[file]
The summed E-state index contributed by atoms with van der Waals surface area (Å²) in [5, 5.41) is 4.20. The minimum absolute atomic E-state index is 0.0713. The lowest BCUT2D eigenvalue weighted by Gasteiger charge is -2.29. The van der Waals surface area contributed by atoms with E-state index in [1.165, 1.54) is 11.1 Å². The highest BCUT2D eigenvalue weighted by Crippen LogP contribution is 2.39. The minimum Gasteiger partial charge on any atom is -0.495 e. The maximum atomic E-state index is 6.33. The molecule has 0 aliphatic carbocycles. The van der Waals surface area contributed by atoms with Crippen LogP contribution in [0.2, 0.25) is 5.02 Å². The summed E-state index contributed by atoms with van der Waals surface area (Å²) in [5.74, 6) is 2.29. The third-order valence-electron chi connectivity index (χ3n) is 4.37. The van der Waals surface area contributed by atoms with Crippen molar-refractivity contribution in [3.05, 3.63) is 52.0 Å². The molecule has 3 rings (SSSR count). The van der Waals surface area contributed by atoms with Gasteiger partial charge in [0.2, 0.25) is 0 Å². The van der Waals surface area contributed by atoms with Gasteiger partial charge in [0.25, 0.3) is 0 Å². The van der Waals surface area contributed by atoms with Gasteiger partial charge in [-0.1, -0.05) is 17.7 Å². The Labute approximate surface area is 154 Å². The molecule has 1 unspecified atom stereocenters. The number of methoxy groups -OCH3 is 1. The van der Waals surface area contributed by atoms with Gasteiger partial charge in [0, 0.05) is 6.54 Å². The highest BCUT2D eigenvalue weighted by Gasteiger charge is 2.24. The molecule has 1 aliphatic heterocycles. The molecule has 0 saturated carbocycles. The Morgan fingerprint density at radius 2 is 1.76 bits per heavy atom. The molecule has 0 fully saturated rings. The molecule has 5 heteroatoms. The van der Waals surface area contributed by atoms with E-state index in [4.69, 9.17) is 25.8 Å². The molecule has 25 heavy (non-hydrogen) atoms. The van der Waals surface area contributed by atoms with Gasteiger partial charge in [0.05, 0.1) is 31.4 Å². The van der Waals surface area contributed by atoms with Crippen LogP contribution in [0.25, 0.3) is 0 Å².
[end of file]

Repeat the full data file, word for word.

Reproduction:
The summed E-state index contributed by atoms with van der Waals surface area (Å²) in [5, 5.41) is 4.20. The minimum absolute atomic E-state index is 0.0713. The lowest BCUT2D eigenvalue weighted by Gasteiger charge is -2.29. The van der Waals surface area contributed by atoms with E-state index in [1.165, 1.54) is 11.1 Å². The highest BCUT2D eigenvalue weighted by Crippen LogP contribution is 2.39. The minimum Gasteiger partial charge on any atom is -0.495 e. The maximum atomic E-state index is 6.33. The molecule has 0 aliphatic carbocycles. The van der Waals surface area contributed by atoms with Crippen LogP contribution in [0.2, 0.25) is 5.02 Å². The summed E-state index contributed by atoms with van der Waals surface area (Å²) in [5.74, 6) is 2.29. The third-order valence-electron chi connectivity index (χ3n) is 4.37. The van der Waals surface area contributed by atoms with Crippen molar-refractivity contribution in [3.05, 3.63) is 52.0 Å². The molecule has 3 rings (SSSR count). The van der Waals surface area contributed by atoms with Gasteiger partial charge in [0.2, 0.25) is 0 Å². The van der Waals surface area contributed by atoms with Gasteiger partial charge in [0.25, 0.3) is 0 Å². The van der Waals surface area contributed by atoms with Gasteiger partial charge in [-0.1, -0.05) is 17.7 Å². The Labute approximate surface area is 154 Å². The molecule has 1 unspecified atom stereocenters. The number of methoxy groups -OCH3 is 1. The van der Waals surface area contributed by atoms with Gasteiger partial charge in [0, 0.05) is 6.54 Å². The highest BCUT2D eigenvalue weighted by Gasteiger charge is 2.24. The molecule has 1 aliphatic heterocycles. The molecule has 0 saturated carbocycles. The Morgan fingerprint density at radius 2 is 1.76 bits per heavy atom. The molecule has 0 fully saturated rings. The molecule has 5 heteroatoms. The van der Waals surface area contributed by atoms with E-state index in [4.69, 9.17) is 25.8 Å². The molecule has 25 heavy (non-hydrogen) atoms. The van der Waals surface area contributed by atoms with Gasteiger partial charge in [0.05, 0.1) is 31.4 Å². The van der Waals surface area contributed by atoms with Crippen LogP contribution in [0.25, 0.3) is 0 Å².